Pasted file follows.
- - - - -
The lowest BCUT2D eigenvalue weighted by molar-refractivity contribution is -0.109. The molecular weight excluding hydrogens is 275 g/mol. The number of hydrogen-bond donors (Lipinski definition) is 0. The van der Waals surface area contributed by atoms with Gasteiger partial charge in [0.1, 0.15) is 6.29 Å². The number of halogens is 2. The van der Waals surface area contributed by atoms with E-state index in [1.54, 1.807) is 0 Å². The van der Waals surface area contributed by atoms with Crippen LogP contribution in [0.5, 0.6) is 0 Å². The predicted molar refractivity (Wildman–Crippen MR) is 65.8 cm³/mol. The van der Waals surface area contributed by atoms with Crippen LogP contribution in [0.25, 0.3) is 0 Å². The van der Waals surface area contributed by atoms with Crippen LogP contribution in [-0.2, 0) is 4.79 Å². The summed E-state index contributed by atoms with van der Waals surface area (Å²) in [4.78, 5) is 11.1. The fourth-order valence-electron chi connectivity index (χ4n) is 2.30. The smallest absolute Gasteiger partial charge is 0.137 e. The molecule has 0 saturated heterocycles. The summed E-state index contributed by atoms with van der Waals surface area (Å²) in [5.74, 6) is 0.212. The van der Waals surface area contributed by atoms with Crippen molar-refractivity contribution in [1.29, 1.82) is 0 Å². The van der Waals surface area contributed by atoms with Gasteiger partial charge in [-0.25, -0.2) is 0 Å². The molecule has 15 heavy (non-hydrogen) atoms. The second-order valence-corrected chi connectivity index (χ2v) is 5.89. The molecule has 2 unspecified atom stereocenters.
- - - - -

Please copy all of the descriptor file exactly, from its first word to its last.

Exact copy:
The lowest BCUT2D eigenvalue weighted by molar-refractivity contribution is -0.109. The molecular weight excluding hydrogens is 275 g/mol. The number of hydrogen-bond donors (Lipinski definition) is 0. The van der Waals surface area contributed by atoms with Gasteiger partial charge in [0.1, 0.15) is 6.29 Å². The number of halogens is 2. The van der Waals surface area contributed by atoms with E-state index in [1.54, 1.807) is 0 Å². The van der Waals surface area contributed by atoms with Crippen LogP contribution in [0.5, 0.6) is 0 Å². The predicted molar refractivity (Wildman–Crippen MR) is 65.8 cm³/mol. The van der Waals surface area contributed by atoms with Crippen LogP contribution in [0.25, 0.3) is 0 Å². The van der Waals surface area contributed by atoms with Crippen LogP contribution in [-0.2, 0) is 4.79 Å². The summed E-state index contributed by atoms with van der Waals surface area (Å²) in [4.78, 5) is 11.1. The fourth-order valence-electron chi connectivity index (χ4n) is 2.30. The smallest absolute Gasteiger partial charge is 0.137 e. The molecule has 0 saturated heterocycles. The summed E-state index contributed by atoms with van der Waals surface area (Å²) in [5.74, 6) is 0.212. The van der Waals surface area contributed by atoms with Crippen molar-refractivity contribution in [1.29, 1.82) is 0 Å². The van der Waals surface area contributed by atoms with Gasteiger partial charge in [-0.25, -0.2) is 0 Å². The molecule has 15 heavy (non-hydrogen) atoms. The second-order valence-corrected chi connectivity index (χ2v) is 5.89. The molecule has 2 unspecified atom stereocenters.